Repulsive: Petras Lescinkas's conviction comes only three days after another Lithuanian supporter was caught on camera making a Nazi salute towards black stewards

A Lithuanian accountant who made Nazi salutes and aimed monkey chants at black players during an Olympic basketball match has insisted such behaviour is acceptable in his home country.

Petras Lescinskas, 36, has been fined £2,500 after he was seen raising his arm several times while placing his other hand over his top lip to imitate Hitler’s moustache.

He was among a group of Lithuanians heard making obscene noises during their country’s match against Nigeria on Tuesday.

His conviction came only three days after a Lithuanian was pictured making similar gestures at black stewards during their team’s match against Argentina on Sunday.

Repulsive: Petras Lescinkas’s conviction comes only three days after another Lithuanian supporter was caught on camera making a Nazi salute towards black stewards

Lescinskas admitted racially aggravated behaviour when he appeared at Stratford Magistrates’ Court yesterday.

His behaviour was so appalling that it forced some families to move seats inside the basketball arena, the court heard.

But Lescinskas’s solicitor told the hearing that his client believed his behaviour was acceptable in Lithuania and he had done it before at previous sports matches.

The defence failed to impress District Judge Sonia Sims, who fined the Lithuanian £2,500 and ordered him to pay £85 costs.

‘Your behaviour was despicable’, the judge told him. ‘You have been intolerant of a country in a racist fashion towards others who don’t deserve abuse for their race, colour or creed.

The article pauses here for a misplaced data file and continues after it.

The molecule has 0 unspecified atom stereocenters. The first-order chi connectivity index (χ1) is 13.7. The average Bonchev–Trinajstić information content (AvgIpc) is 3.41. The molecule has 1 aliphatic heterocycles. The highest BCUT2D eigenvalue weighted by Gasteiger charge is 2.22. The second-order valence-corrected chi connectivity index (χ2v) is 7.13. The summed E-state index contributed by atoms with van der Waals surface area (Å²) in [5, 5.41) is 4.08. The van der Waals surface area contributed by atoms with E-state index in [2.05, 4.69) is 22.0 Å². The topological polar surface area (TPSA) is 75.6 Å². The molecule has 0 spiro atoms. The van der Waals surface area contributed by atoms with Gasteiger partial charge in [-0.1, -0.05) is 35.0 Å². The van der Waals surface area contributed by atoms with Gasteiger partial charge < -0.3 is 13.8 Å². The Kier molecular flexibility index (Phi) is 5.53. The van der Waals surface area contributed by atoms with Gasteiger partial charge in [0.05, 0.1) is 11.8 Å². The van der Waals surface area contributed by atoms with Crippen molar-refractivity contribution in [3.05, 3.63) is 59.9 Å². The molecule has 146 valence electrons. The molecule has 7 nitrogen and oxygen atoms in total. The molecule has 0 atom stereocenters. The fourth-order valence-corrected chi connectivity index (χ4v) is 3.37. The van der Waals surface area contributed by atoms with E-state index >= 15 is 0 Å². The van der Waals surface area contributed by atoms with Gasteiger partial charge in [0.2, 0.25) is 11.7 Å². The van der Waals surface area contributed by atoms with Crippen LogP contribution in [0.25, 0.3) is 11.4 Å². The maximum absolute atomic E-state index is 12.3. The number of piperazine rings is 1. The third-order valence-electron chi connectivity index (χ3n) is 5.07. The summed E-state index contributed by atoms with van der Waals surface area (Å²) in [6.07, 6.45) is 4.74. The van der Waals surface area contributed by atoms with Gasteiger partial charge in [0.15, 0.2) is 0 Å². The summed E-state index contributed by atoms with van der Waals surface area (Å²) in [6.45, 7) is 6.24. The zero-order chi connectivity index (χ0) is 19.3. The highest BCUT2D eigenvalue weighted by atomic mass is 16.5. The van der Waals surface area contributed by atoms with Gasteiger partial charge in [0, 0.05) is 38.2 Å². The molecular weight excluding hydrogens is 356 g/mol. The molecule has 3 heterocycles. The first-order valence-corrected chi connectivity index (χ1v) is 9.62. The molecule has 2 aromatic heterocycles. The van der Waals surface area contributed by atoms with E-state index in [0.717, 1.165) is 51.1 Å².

‘As for the gesture, which has been described as a Nazi salute, it is a direct insult to all of those who lost their lives in the Holocaust and the affect on generations since.

‘I do not accept that this is acceptable behaviour in your country.

‘That behaviour I am sure is unacceptable to your fellow countrymen who no doubt want to distance themselves from your actions.

‘The Olympics is a wondrous event not only for Great Britain but for all the nations who are competing, participating or watching on television.

‘This type of conduct tarnishes the whole ethos of the Games.’

The court heard that Lescinskas was part of a group of rowdy Lithuanian fans supporting their team against Nigeria in the Olympic Park on July 31.

He admitted having a drink before the basketball match, which his country won 72-53, but insisted he was not drunk when the players stepped on court.

Becky Owen, prosecuting, said other fans were forced to move seats because of his behaviour.

She said: ‘The defendant was one of a large number of Lithuanian supporters being generally loud and offensive.

‘In particular the group were heard at times to be making monkey-style noises when the Nigeria team had possession of the ball.

‘He was arrested because he was seen making a Nazi salute on a number of occasions while placing his finger across the top of his lip.’



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